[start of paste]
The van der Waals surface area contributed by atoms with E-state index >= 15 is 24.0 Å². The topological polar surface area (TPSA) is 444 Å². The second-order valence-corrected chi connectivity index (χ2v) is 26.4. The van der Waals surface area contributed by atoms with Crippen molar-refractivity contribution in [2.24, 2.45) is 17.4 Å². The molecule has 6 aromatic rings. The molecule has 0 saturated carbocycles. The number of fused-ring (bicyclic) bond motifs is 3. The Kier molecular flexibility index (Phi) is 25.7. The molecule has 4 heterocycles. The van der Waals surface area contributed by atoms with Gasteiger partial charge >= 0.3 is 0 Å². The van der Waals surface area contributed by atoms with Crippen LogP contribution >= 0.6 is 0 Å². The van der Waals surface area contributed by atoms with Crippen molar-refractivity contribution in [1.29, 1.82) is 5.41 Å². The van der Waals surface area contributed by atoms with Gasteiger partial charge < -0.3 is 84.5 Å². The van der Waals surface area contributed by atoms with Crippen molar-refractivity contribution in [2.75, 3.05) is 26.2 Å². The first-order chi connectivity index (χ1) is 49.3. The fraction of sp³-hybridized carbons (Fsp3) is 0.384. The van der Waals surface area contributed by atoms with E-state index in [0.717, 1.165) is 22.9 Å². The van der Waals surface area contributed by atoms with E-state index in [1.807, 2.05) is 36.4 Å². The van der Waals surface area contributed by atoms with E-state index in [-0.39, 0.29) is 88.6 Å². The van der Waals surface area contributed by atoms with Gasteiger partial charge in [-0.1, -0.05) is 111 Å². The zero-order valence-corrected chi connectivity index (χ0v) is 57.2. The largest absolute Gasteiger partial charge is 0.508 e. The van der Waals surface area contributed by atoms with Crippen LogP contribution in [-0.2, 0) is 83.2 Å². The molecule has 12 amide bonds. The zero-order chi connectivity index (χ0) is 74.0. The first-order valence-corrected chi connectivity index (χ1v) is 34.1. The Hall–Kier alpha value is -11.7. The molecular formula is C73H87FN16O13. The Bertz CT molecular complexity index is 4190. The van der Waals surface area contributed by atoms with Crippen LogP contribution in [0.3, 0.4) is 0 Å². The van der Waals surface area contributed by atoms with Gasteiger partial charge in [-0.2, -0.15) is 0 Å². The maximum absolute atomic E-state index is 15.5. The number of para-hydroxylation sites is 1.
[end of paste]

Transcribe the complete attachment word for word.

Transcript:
The van der Waals surface area contributed by atoms with E-state index >= 15 is 24.0 Å². The topological polar surface area (TPSA) is 444 Å². The second-order valence-corrected chi connectivity index (χ2v) is 26.4. The van der Waals surface area contributed by atoms with Crippen molar-refractivity contribution in [2.24, 2.45) is 17.4 Å². The molecule has 6 aromatic rings. The molecule has 0 saturated carbocycles. The number of fused-ring (bicyclic) bond motifs is 3. The Kier molecular flexibility index (Phi) is 25.7. The molecule has 4 heterocycles. The van der Waals surface area contributed by atoms with Gasteiger partial charge >= 0.3 is 0 Å². The van der Waals surface area contributed by atoms with Crippen LogP contribution >= 0.6 is 0 Å². The van der Waals surface area contributed by atoms with Crippen molar-refractivity contribution in [1.29, 1.82) is 5.41 Å². The van der Waals surface area contributed by atoms with Gasteiger partial charge < -0.3 is 84.5 Å². The van der Waals surface area contributed by atoms with Crippen molar-refractivity contribution in [2.75, 3.05) is 26.2 Å². The first-order chi connectivity index (χ1) is 49.3. The fraction of sp³-hybridized carbons (Fsp3) is 0.384. The van der Waals surface area contributed by atoms with E-state index in [0.717, 1.165) is 22.9 Å². The van der Waals surface area contributed by atoms with E-state index in [1.807, 2.05) is 36.4 Å². The van der Waals surface area contributed by atoms with E-state index in [-0.39, 0.29) is 88.6 Å². The van der Waals surface area contributed by atoms with Gasteiger partial charge in [-0.1, -0.05) is 111 Å². The zero-order valence-corrected chi connectivity index (χ0v) is 57.2. The largest absolute Gasteiger partial charge is 0.508 e. The van der Waals surface area contributed by atoms with Crippen LogP contribution in [-0.2, 0) is 83.2 Å². The molecule has 12 amide bonds. The zero-order chi connectivity index (χ0) is 74.0. The first-order valence-corrected chi connectivity index (χ1v) is 34.1. The Hall–Kier alpha value is -11.7. The molecular formula is C73H87FN16O13. The Bertz CT molecular complexity index is 4190. The van der Waals surface area contributed by atoms with Crippen LogP contribution in [0.3, 0.4) is 0 Å². The van der Waals surface area contributed by atoms with Gasteiger partial charge in [-0.2, -0.15) is 0 Å². The maximum absolute atomic E-state index is 15.5. The number of para-hydroxylation sites is 1.